Instead, he announced an alternative deal with a niche platform called BLK Prime, and said he would be fighting David Avenesyan in December.

A post shared by Blk Prime Boxing (@blkprimeboxing)

Prior to acquiring Crawford, BLK Prime had been broadcasting glorified club shows. Despite annual revenue of $5 million according to ZoomInfo data, BLK Prime provided a $10 million guarantee to Crawford, the fighter said.

This secondary deal “blindsided” Spence and PBC staff, according to two sources familiar with the negotiations. “Nobody saw this coming,” one source said.

PBC expected the fight to get finalized and had no idea Crawford “was really working on a secondary deal,” the source added.

Insider contacted representatives for Crawford on Thursday but did not receive a reply.

Crawford and Spence quarreled on social media

Errol Spence Jr.

Errol Spence Jr.

Photo by Getty Images



Crawford said in an Instagram Live video this week that representatives from two unnamed hedge funds reportedly wanted to pay him $25 million, and pay Spence $25 million, as guarantees for the superfight.

Crawford said he presented this offer to Spence, who reportedly inquired about “the backend,” meaning the money that could come should the fight prove successful at the box office — something that’s not known until after the conclusion of the show.

Insider confirmed this mystery offer with two sources close to the negotiations, who said it was rejected on account of it being from an unidentified party, with no indication of how the fighters would be compensated if the pay-per-view sales were significant.

One source, who was also close to the Mayweather and Pacquiao negotiations, said Pacquiao’s representative at the time, Bob Arum, laughed off a flat offer of $42 million. According to this source, the Top Rank boss was aware of how big the payoff at the backend would be.

Pacquiao went on to leave the ring $72 million to $76 million richer, and received an even bigger check later when the pay-per-views were tabulated to show a record 4.6 million US households purchased the event.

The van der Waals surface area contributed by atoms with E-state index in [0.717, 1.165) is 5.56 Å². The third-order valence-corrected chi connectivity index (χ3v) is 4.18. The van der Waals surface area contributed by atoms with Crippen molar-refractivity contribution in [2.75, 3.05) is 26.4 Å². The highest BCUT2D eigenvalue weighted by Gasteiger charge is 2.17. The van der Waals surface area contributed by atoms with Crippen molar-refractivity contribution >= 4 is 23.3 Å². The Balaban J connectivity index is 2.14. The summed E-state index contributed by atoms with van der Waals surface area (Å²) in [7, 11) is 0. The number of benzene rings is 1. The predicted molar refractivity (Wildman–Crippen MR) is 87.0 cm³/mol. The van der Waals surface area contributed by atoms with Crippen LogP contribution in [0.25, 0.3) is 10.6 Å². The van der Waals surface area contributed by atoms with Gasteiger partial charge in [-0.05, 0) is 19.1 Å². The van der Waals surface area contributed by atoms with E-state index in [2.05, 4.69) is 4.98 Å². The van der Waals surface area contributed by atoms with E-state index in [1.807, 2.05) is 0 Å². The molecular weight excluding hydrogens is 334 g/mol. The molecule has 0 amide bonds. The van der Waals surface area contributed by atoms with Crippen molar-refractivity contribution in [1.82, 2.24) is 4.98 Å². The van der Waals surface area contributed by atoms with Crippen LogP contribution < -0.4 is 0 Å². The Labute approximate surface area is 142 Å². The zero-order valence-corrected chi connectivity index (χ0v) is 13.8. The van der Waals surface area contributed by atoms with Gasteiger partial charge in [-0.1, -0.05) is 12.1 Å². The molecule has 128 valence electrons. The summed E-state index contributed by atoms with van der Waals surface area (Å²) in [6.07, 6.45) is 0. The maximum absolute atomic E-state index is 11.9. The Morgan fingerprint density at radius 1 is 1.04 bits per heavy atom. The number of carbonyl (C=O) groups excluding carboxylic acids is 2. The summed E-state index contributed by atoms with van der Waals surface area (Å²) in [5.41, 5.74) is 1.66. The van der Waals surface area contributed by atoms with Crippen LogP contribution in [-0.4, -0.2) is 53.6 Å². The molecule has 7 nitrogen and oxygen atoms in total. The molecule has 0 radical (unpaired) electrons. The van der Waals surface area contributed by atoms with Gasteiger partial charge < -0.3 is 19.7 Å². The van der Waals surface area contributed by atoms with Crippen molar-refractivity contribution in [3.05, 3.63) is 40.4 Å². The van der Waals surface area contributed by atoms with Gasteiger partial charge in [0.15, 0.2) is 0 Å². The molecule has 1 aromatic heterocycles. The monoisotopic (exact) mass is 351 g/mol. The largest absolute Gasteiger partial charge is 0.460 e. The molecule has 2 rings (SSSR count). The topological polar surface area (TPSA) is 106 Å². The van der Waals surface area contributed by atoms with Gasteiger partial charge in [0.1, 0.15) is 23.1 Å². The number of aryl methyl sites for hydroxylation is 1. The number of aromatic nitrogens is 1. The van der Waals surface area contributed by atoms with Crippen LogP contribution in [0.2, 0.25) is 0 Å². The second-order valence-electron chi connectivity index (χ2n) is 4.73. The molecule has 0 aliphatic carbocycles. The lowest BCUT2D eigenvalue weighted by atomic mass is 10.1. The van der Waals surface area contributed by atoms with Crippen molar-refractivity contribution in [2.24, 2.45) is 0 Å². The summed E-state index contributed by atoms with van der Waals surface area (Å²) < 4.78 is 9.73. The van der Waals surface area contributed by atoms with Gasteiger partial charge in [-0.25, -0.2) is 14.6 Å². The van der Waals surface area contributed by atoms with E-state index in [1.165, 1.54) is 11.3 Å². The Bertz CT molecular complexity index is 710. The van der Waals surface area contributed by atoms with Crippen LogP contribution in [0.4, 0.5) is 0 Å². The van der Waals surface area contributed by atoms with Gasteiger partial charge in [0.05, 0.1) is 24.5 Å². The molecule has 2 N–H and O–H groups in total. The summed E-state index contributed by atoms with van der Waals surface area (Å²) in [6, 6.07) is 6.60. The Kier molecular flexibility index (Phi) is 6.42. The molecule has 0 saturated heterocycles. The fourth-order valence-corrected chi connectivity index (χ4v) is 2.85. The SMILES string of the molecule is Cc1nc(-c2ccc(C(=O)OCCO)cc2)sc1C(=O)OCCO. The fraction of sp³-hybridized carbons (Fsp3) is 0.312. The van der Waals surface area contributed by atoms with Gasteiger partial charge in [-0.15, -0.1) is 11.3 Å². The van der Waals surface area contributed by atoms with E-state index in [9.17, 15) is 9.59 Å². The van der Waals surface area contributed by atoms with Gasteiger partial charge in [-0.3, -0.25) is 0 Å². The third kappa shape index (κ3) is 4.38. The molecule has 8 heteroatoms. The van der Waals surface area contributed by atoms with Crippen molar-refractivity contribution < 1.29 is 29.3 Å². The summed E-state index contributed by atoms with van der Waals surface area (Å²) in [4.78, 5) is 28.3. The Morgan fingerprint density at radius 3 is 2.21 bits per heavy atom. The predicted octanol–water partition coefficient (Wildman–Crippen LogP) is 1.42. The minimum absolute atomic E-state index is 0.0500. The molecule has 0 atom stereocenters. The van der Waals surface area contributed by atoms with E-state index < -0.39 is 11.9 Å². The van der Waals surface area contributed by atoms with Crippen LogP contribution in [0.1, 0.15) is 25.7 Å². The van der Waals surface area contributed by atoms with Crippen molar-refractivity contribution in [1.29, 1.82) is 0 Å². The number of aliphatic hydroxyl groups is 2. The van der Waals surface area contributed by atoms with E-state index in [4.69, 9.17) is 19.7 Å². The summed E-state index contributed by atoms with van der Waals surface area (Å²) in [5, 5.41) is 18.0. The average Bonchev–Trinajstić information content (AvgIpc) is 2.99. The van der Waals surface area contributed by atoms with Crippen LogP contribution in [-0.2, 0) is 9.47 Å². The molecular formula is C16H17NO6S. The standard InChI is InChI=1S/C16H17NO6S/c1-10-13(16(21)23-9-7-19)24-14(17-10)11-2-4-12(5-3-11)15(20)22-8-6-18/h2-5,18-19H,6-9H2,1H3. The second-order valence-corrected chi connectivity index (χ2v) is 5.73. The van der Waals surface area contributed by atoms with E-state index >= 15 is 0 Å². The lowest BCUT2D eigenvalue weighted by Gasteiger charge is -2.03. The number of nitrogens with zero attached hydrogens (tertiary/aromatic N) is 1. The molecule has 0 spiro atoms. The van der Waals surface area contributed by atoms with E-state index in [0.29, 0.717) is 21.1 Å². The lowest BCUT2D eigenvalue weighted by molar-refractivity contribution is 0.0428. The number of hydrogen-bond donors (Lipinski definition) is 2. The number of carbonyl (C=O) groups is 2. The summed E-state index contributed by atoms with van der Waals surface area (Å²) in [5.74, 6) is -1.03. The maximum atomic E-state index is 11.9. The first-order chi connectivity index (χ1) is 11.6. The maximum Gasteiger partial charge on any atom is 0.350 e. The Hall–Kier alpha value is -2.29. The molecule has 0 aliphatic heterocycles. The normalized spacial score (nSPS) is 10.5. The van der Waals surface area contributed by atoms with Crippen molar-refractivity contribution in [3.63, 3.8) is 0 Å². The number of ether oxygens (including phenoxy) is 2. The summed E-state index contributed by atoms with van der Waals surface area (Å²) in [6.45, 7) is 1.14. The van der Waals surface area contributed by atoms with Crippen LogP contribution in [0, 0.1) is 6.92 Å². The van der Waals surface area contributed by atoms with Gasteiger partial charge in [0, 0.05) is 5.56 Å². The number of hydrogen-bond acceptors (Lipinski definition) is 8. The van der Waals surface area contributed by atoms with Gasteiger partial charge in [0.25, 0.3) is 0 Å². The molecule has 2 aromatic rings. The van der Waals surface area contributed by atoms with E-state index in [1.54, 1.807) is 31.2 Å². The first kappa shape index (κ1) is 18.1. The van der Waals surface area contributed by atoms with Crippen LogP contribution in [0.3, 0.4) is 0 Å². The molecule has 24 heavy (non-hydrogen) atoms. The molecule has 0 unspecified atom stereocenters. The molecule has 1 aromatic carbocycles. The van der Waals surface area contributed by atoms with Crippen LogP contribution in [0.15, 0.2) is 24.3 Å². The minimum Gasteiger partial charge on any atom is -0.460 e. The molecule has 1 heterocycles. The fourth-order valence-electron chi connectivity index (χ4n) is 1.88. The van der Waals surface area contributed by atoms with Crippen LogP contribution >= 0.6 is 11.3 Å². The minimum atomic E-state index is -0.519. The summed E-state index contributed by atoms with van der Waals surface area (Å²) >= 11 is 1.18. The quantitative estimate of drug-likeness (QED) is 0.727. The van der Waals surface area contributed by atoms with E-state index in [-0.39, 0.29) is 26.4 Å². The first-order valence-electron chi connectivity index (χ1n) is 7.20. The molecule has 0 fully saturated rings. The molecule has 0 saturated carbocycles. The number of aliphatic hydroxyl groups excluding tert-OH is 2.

Haymon did not think Spence, or Crawford, should cap themselves at $25 million, the source said.

A third source, one who has knowledge of the pay-per-view business, pointed out Jake Paul’s recent eight-round win over Anderson Silva, which reached up to 300,000 pay-per-view sales on Showtime.

Though this figure is reasonable in today’s tough pay-per-view market, it fails to touch big-name boxers Saul ‘Canelo’ Alvarez or Deontay Wilder, the American heavyweight who fought a trilogy with Tyson Fury.

The difference between Jake Paul, and Spence-Crawford or Wilder-Fury, is that the latter two fights represent significant sporting competitiveness, with athletes at — or near — the peak of their boxing powers, this source said.

If a Spence-Crawford fight mirrored the popularity of the Wilder-Fury trilogy then, at an $89.99 price point, it could have generated approximately $67.5 million — more than the alleged combined fees offered by the mystery hedge funds.

The backend, for Spence’s team and PBC, was always going to be important, according to a source close to the negotiation, as they always anticipated it becoming a big, mainstream sports event.

Spence reacted to Crawford’s Instagram Live video

“Why it take you two weeks to say something,” Spence said in a tweet to Crawford this week.